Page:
Table 8: Distribution of cases according to maternal outcome

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  Discussion Top

The study includes 1,014 cases of obstetric referral during a duration of six month. There were 10,172 total deliveries during this period.

The percentage of referred cases (pie diagram), in our study is 9.96, which is lower than other studies like study done by Gupta et al.,[6] in 2016 showed 15.37% of obstetric referrals. Similarly, study by Sable and Patankar [7] in 2015, Pandya and Patel [8] in PHC's of Gujarat and Sharma [9] at Indore (2007) reported referral rate of 17.83%, 15.2% and 14.02%.

Referred cases in various age groups

In the present study, most of the patients were in the age groups of 21-30 years, similar to study by Devneni and Sodumu,[10] where 73% of patients were in this age group. Study by Pandya and Patel [8] (2015) reported that 64% referred cases belonged to age group of 21-30 years, which is also comparable to our study. Gupta et al.[6] (2016) reported that 86.98% of referred cases were in this age group, much higher than our study, because maximum pregnancy occurs between 21-30 years of age group in our country, due to trend of early marriages, we get maximum referral cases in this group.

Educational status

Education is the key for the success of health programs. In our study majority of the cases were either poorly literate (47.24%) or illiterate (34.52%). Only 18.24% cases were educated up to secondary, higher secondary or college standard. These data are comparable to the study of Devneni and Sodumu,[10] which showed 40% of referred cases were illiterate. Thaker and Jadav,[11] showed 34.7% of cases illiterate in unregistered group in their study and Sharma [9] (2007), who reported that 77% of referred cases were illiterate and only 6% were educated to secondary education or more. This results in ignorance of utilization of medical facilities. The educational and socio-economic status of women is significant for the utilization of maternal health services as education plays an important role in health seeking behaviour.

It shows that in our country even after more than 70 years of independence we are not that much successful to provide education to females as is the requirement of the time. Ultimately, female education in a community also reflects health status and economic condition of the family, so female education is a great empowerment for reducing early marriages, high birth order and repeated pregnancies, and increasing the utilization of health care services for antenatal check-up, institutional deliveries and postpartum care with family planning.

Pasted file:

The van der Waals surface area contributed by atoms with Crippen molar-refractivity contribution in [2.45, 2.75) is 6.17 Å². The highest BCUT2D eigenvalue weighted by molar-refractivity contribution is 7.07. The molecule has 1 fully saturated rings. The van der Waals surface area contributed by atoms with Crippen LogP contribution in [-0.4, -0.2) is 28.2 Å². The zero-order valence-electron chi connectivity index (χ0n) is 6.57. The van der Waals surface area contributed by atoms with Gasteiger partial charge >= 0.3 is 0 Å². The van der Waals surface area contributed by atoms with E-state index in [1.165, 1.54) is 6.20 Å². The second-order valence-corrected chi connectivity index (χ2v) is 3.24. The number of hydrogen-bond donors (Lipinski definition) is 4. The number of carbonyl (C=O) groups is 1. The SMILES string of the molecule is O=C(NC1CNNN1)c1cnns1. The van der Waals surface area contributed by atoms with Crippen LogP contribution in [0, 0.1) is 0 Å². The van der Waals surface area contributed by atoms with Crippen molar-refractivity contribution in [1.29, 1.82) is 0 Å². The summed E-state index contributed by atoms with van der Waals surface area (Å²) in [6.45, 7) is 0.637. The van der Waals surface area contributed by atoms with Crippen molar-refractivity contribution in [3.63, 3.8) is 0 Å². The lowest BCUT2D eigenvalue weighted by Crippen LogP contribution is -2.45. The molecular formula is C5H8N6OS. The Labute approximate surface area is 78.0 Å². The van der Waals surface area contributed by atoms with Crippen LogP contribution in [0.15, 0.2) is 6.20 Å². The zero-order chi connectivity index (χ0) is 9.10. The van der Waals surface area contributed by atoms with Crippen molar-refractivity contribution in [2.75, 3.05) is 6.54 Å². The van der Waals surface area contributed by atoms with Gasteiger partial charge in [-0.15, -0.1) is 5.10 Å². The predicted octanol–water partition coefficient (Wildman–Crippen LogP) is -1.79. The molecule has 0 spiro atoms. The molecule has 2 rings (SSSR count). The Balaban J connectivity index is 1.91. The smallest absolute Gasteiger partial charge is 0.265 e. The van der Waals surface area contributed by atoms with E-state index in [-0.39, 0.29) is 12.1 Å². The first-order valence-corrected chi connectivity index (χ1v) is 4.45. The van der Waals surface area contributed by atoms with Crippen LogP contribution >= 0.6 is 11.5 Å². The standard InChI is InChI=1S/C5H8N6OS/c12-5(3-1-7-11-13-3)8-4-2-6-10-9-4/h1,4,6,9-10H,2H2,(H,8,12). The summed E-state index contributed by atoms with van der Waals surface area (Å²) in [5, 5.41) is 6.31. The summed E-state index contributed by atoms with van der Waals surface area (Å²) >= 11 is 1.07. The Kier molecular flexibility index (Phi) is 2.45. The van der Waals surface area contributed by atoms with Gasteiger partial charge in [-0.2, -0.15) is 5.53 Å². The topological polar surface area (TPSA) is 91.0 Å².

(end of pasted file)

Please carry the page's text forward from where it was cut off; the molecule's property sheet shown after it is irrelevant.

Referring centres

Majority of cases were referred from CHCs (51.7%), next from District hospitals (22.68%), PHCs (10.94%), Sub centres 27 (2.66%) and only 9 cases (0.88%) were referred from private hospitals and clinics. Study by Sable and Patankar [7] showed that 15.79% were referred from PHCs, 42.37% from DHs, 34.74% from referral hospitals and 2.63% from ESI (employee's state insurance) hospital. Study by Panchal and Patel [12] et al., (2015) showed 61% referred from PHCs and CHCs, and 33% from private hospitals.

The reason for referral includes non-availability of obstetrician, anaesthetist, paediatrician, and lack of facilities to do caesarean section, lack of blood bank services, trained staff and equipments to manage obstetric emergencies.

Thus, it increases the referral and burden on tertiary centres and lowers their quality of health services. So proper equipment and manpower strengthening of existing first referral units (FRUs) is necessary to provide better services.

Causes of delayed referral

Our study reported that out of 1014, 408 (40.24%) cases came late to our centre because of some reasons like delay in getting transport facility in 21.50% cases, delay in decision by relatives in 9.86% cases and in 8.88% cases arrangement of money was the issue. The percentage of cases with delayed referral in our study was quite high as compare to the study of Gupta [4] et al., who reported that 76% of cases reached within 8 hours of reference and only 5.58% were delayed referrals (more than 12 hours). Time interval of reference and reporting depends not only on availability of transport system and distance between the referral and tertiary health care centre but also on patients and her relative's attitude, awareness and socio-economic status and that affects directly feto-maternal outcome.

Referral causes

In the present study, majority of patients were referred for labour pain and for better management of active labour, 368 (36.29%), previous caesarean section 116 (11.44%), hypertensive disorders of pregnancy 74 (7.30%), APH 66 (6.51%) and anemia (8.58%). Other common causes were obstructed labour, mal-presentations, CPD, PPH, PROM, fetal distress and preterm labour pain which shows negligence or inability of the health care providers at referring health centres in proper evaluation of patients. Gupta et al.[6] reported that majority of cases were referred for anemia (18.05%), hypertensive disorders of pregnancy (22.27%) and mal-presentations (15.19%).